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“The Perfect Target For Republicans”: Clinton Should Have Exposed Sanders When She Had A Chance

Here’s my basic problem with Bernie Sanders. To put it bluntly, once a Trotskyite, always a fool. Personal experience of Sixties-style left wing posturing left me allergic to the word “revolution,” and the humorless autodidacts who bandy it about. The Bernie Sanders type, I mean: morally superior, never mistaken, and never in doubt.

I’ll never forget the time in 1970 that several “radical” colleagues my wife had invited for dinner denounced our record collection as racist. Merle Haggard, Johnny Cash, Hank Williams, Flatt and Scruggs. Never mind that we also owned B.B. King, Lightning Hopkins, Beethoven and British rock albums. A taste for country music made us, pardon the expression, politically incorrect.

Also professionally doomed. I needed to resign before they fired me. I had no interest in either of the academic community’s ruling passions: Marxist sentimentalism and real estate.

How Bernie missed becoming an English professor at some picturesque New England college, I cannot understand.

Anyway, here’s where I’m going with this. To me, the Clinton campaign’s high-minded refusal to expose Senator Sanders has been a big mistake, needlessly allowing this unelectable crank to pose as a serious candidate far too long—and enabling Bernie and his impassioned supporters to translate the old GOP anti-Hillary playbook into left-wing jargon.

In consequence, Clinton has found herself in a one-sided fight against her own degraded image. Some of it is  her own damn fault. Accepting preposterous fees to speak to Wall Street bankers and then keeping the speeches secret is no way to run for president.

But realistically, Sanders lost any chance of prevailing after he lost New York and Pennsylvania badly. Word has yet to reach him. Meanwhile, it has become common to see Clinton described as “evil,” a “war-monger” and worse on social media, while the Sanders campaign whines that it was cheated. The damage to progressive chances in November from this kind of poisonous rhetoric is hard to overstate.

In The Daily Beast, Michael Tomasky puts it this way: “The guy who’s going to end up with about 300 fewer pledged delegates and more than 3 million fewer votes doesn’t get to say ‘you beat me, but you must adopt my position.’ It’s preposterous and arrogant, which of course means he will do it.”

Has leading the Children’s Crusade gone to Sanders’ head? No doubt. However, my larger point is that he’s always been this guy, and Democrats have been needlessly polite about it.

Is it impolite to point out, like Slate’s Michelle Goldberg, that in “1980, Sanders served as an elector for the Socialist Workers Party, which was founded on the principles of Leon Trotsky. According to the New York Times, that party called for abolishing the military budget. It also called for ‘solidarity’ with the revolutionary regimes in Iran, Nicaragua, Grenada, and Cuba; this was in the middle of the Iranian hostage crisis.”

No, that’s not objectionable because it’s undeniably true. No doubt Sanders has an explanation for such heterodox, albeit politically poisonous views. Fine — so why hasn’t he been forced make it?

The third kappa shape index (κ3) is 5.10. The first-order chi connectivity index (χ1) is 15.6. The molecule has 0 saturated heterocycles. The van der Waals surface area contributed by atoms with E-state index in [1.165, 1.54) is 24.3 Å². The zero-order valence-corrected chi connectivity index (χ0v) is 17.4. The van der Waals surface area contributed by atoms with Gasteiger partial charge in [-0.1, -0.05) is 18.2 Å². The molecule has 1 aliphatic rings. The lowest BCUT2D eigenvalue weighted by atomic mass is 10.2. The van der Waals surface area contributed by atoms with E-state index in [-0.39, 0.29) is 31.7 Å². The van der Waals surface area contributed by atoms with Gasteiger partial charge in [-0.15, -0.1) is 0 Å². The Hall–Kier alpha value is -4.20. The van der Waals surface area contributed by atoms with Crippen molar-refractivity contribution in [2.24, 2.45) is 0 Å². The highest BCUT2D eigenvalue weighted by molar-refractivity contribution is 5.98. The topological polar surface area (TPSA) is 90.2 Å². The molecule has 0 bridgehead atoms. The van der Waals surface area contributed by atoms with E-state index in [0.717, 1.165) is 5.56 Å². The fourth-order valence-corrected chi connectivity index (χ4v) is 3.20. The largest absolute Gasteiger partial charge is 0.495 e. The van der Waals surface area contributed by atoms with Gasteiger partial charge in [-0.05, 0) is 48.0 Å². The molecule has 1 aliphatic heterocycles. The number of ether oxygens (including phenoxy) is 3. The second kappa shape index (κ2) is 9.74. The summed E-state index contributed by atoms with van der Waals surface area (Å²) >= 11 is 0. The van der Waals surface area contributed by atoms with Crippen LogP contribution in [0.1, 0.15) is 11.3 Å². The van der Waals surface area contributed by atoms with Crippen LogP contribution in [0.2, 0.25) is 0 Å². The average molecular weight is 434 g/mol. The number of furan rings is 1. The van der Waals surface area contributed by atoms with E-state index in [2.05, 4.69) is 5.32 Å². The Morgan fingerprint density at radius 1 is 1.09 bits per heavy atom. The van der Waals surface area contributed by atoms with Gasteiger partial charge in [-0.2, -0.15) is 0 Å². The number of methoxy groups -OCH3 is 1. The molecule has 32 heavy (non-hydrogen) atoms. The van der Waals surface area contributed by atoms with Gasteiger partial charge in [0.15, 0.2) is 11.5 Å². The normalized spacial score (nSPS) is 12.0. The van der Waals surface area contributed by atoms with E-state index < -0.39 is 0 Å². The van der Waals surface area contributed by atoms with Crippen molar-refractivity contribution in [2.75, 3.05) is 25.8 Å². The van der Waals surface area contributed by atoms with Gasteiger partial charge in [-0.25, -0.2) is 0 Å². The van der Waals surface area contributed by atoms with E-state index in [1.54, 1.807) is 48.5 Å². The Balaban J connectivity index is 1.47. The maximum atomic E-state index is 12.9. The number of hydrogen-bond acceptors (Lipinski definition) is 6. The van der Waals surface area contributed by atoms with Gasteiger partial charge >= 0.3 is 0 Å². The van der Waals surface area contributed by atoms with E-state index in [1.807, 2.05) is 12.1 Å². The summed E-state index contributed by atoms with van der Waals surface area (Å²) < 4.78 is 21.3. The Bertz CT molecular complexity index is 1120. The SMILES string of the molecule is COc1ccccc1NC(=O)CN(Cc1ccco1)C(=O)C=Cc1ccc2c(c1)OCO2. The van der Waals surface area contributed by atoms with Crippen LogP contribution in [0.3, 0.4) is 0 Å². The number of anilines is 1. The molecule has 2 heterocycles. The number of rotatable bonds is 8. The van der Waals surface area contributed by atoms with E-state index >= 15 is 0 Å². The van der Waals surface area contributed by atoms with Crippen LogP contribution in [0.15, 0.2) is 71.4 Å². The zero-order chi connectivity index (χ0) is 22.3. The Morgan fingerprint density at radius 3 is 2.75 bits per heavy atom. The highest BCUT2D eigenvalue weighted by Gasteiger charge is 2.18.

In 1976, Bernie urged the University of Vermont student paper to “contrast what the young people in China and Cuba are doing for themselves and for their country as compared to the young people in America…It’s quite obvious why kids are going to turn to drugs to get the hell out of a disgusting system or sit in front of a TV set for 60 hours a week.”He wrote stern letters to the FCC protesting shows like “Gunsmoke” and “I Love Lucy.”

Ancient history? Perhaps. But also 30 years after George Orwell’s epochal novel Animal Farm, and around the same as Chairman Mao’s “Cultural Revolution” was winding down after giving millions of Chinese youngsters a swell chance to serve their country in slave labor camps.

As I say, show me an American Trotskyite, and I’ll show you a damned fool.

But again, shouldn’t Bernie have had to explain it?

Let’s pass over Sanders’ newspaper columns fantasizing about rape and suggesting that cervical cancer is caused by sexual frustration.

“Basically,” writes Will Saletan “if you were designing the perfect target for Republicans—a candidate who proudly links socialist economics to hippie culture, libertinism, left-wing foreign policy, new-age nonsense, and contempt for bourgeois values—you’d create Bernie Sanders.”

With so distinguished a record of crackpot opinions, maybe it shouldn’t surprise that Bernie has also misjudged the Democratic electorate. Salon’s Amanda Marcotte is correct: Sanders didn’t lose because establishment Democrats cheated. He lost because his Thomas Frank-influenced theory that strong majorities of white working class voters would respond enthusiastically to left-wing economic populism turns out to be wrong. The “revolutionary” turnout Bernie kept predicting never materialized.

He swept the white-bread college campuses and the cow states. End of story. The urban proletariat? Not so much. Who can be shocked? Campus radicals have been trashing “establishment” Democrats and fantasizing about a working class insurrection all Bernie’s life.

The revolution remains imaginary.

 

By: Gene Lyons, The National Memo, June 1, 2016

June 2, 2016 Posted by | Bernie Sanders, Hillary Clinton, Republicans | , , , , , , , , | 2 Comments

“It’s Time For You To Speak Out Against Trump”: How You’ll Feel If Trump Is Elected And You Did Nothing To Stop Him